Oklahoma investigators have not concluded whether a truck driver’s inattention was the cause of last Friday’s highway collision that killed four members of a Texas college softball team.
According to ABC News, officers still decline to state what, if anything, distracted the person driving the empty truck. That truck veered through a median into southbound traffic and hit a bus filled with 15 North Central Texas College softball players and a coach who was driving the bus.
The driver of the truck has been identified 53-year-old Russell Stacy of Saginaw, Texas. Staley declined to comment when contacted by phone by the Associated Press.
Four of the North Central Texas College players were killed in the accident; Meagan Richardson, 19, Brooke Deckard, 20, Katelynn Woodlee, 18, and Jaiden Pelton, 20. Two other members of the team remain hospitalized; Bailey Buchanan, 18, was listed in good condition and 19-year-old Rachel Hitt remained in fair condition. The rest of the team and the coach were treated and released.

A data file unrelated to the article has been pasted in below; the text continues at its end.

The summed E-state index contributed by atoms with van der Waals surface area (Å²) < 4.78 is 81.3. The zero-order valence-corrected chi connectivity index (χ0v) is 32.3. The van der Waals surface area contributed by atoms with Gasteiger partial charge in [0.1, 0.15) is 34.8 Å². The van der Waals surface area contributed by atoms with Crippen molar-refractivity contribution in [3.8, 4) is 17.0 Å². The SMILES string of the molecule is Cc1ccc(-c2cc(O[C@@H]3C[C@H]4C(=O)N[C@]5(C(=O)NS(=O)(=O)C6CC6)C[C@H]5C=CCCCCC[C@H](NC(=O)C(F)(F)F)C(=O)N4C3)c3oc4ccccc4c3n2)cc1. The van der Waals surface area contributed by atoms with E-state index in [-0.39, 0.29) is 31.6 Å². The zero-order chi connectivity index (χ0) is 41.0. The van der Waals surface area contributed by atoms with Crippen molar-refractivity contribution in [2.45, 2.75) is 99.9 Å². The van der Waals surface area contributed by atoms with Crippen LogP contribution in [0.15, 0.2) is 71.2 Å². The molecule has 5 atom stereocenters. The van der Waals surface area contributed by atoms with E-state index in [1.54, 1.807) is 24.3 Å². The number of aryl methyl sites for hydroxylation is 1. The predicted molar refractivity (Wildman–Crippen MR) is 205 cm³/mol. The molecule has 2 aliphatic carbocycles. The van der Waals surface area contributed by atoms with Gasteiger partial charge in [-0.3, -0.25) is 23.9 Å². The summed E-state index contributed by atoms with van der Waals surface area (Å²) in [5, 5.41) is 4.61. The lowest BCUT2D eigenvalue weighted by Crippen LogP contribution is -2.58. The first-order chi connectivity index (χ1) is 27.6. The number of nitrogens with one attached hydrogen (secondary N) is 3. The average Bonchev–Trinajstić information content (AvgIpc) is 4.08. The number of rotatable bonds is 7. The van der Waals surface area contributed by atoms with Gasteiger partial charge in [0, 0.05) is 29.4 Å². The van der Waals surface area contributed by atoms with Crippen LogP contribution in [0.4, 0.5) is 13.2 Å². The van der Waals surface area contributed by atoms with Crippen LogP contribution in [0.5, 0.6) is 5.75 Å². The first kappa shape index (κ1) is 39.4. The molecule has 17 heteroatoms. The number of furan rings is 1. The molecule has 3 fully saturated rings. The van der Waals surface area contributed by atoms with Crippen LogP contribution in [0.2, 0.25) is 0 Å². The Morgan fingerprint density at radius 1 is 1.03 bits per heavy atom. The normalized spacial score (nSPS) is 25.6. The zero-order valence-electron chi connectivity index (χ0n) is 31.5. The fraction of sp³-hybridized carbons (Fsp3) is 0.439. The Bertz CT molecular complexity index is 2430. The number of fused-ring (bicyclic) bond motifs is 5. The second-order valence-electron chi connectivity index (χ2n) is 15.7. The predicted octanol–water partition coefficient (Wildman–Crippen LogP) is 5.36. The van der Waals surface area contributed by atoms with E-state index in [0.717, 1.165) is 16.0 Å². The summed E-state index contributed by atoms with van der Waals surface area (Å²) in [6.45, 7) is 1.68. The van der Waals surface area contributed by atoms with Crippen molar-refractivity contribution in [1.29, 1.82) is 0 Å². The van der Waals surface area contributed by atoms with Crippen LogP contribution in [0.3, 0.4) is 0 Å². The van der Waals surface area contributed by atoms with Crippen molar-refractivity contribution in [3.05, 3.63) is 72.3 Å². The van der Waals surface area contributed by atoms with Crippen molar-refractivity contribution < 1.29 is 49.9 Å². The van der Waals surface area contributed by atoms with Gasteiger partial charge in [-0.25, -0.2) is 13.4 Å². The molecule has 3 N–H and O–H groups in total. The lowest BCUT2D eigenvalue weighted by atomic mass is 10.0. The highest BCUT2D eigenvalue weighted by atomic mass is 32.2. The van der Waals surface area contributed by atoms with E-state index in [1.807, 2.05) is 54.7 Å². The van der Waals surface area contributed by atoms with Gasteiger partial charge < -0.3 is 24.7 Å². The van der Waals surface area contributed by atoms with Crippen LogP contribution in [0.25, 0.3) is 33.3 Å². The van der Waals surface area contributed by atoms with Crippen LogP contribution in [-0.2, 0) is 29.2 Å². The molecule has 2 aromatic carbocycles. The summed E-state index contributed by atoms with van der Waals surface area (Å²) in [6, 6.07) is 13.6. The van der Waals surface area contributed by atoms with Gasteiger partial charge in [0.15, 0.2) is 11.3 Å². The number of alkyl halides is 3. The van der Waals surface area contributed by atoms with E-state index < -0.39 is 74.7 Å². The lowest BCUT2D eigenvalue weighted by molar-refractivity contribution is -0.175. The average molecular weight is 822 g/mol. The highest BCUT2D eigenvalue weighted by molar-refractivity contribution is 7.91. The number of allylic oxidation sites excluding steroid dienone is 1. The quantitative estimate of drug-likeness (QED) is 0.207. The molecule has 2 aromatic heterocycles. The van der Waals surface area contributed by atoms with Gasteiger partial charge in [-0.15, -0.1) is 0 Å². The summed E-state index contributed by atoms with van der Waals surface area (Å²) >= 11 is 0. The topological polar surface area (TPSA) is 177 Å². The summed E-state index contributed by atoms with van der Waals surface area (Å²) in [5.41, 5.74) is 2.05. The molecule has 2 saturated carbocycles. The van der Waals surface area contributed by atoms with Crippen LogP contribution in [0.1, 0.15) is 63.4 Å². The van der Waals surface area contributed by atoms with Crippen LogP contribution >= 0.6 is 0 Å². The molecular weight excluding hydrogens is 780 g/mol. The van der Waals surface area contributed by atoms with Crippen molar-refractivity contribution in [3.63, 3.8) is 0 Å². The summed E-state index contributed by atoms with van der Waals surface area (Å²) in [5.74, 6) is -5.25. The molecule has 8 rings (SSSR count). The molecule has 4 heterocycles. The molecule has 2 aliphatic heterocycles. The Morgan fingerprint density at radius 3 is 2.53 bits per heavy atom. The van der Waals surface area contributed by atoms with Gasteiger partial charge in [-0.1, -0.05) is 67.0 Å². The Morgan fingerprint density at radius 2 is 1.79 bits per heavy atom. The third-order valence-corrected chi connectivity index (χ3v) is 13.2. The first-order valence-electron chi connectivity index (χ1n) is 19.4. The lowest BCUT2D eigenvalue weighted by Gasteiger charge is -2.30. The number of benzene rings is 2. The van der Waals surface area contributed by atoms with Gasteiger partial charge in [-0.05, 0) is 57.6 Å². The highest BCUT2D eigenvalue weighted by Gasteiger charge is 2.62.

Three of the players died at the scene and a fourth died at a hospital in nearby Sulphur, Oklahoma, Highway Patrol Captain Ronnie Hampton said.
Highway Patrol Captain Hampton said Staley had told investigators that something in the cab of the truck distracted him, but emphasized that Staley’s statement would not be taken at face value.
“The driver’s statement is one piece in that puzzle of 100 pieces,” Hampton told reporters Monday. “We will compare his statement with the other 99 pieces of evidence.”
Federal investigators said Sunday that the truck continued straight after the crash for another 300 feet, then drove from the scene. Authorities found the truck an hour later.
Harry Crabtree, vice president of safety for the trucking company involved, Quickway Carriers, declined to discuss Staley’s employment or the circumstances of the crash, citing the ongoing state and federal investigations.
“Our hearts are broken over this,” he said, adding that the company is cooperating with authorities.
The college, located in Gainesville, Texas, brought in grief counselors for their students and cancelled all sporting events in the interim, according to the Huffington Post.
“This is the most traumatic event that NCTC has had in its 90 years of history,” College President Brent Wallace said at an emotional news conference Saturday in Gainesville, Texas, about 60 miles south of the crash site on Interstate 35.
The National Transportation Safety Board will be working in conjunction with the Oklahoma State Highway Patrol and both drivers will undergo several toxicological exams to find the answer.
[Image courtesy of KENZ]